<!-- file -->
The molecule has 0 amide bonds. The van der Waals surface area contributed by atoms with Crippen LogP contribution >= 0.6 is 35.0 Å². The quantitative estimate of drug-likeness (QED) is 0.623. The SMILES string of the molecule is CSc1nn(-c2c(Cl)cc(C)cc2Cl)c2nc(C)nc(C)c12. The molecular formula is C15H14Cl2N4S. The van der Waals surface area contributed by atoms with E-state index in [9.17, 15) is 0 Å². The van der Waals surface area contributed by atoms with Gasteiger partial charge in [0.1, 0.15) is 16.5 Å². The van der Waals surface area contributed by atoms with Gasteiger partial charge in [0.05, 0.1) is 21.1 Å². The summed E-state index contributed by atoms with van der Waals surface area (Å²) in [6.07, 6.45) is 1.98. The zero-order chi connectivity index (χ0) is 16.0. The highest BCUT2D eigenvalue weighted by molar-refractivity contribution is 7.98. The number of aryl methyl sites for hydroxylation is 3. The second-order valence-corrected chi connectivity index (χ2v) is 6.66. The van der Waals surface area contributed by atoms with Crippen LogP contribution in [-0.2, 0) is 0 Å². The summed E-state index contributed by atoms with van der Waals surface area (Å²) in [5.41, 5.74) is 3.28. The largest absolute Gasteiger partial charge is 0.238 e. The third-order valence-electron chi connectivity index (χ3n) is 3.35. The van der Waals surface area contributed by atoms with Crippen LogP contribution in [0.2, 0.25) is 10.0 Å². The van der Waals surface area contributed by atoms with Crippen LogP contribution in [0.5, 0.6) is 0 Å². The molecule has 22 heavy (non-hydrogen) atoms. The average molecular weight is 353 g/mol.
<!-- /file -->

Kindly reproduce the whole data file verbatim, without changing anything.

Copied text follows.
The molecule has 0 amide bonds. The van der Waals surface area contributed by atoms with Crippen LogP contribution >= 0.6 is 35.0 Å². The quantitative estimate of drug-likeness (QED) is 0.623. The SMILES string of the molecule is CSc1nn(-c2c(Cl)cc(C)cc2Cl)c2nc(C)nc(C)c12. The molecular formula is C15H14Cl2N4S. The van der Waals surface area contributed by atoms with E-state index in [9.17, 15) is 0 Å². The van der Waals surface area contributed by atoms with Gasteiger partial charge in [0.1, 0.15) is 16.5 Å². The van der Waals surface area contributed by atoms with Gasteiger partial charge in [0.05, 0.1) is 21.1 Å². The summed E-state index contributed by atoms with van der Waals surface area (Å²) in [6.07, 6.45) is 1.98. The zero-order chi connectivity index (χ0) is 16.0. The highest BCUT2D eigenvalue weighted by molar-refractivity contribution is 7.98. The number of aryl methyl sites for hydroxylation is 3. The second-order valence-corrected chi connectivity index (χ2v) is 6.66. The van der Waals surface area contributed by atoms with Crippen LogP contribution in [-0.2, 0) is 0 Å². The summed E-state index contributed by atoms with van der Waals surface area (Å²) in [5.41, 5.74) is 3.28. The largest absolute Gasteiger partial charge is 0.238 e. The third-order valence-electron chi connectivity index (χ3n) is 3.35. The van der Waals surface area contributed by atoms with Crippen LogP contribution in [0.2, 0.25) is 10.0 Å². The van der Waals surface area contributed by atoms with Crippen LogP contribution in [0.5, 0.6) is 0 Å². The molecule has 22 heavy (non-hydrogen) atoms. The average molecular weight is 353 g/mol.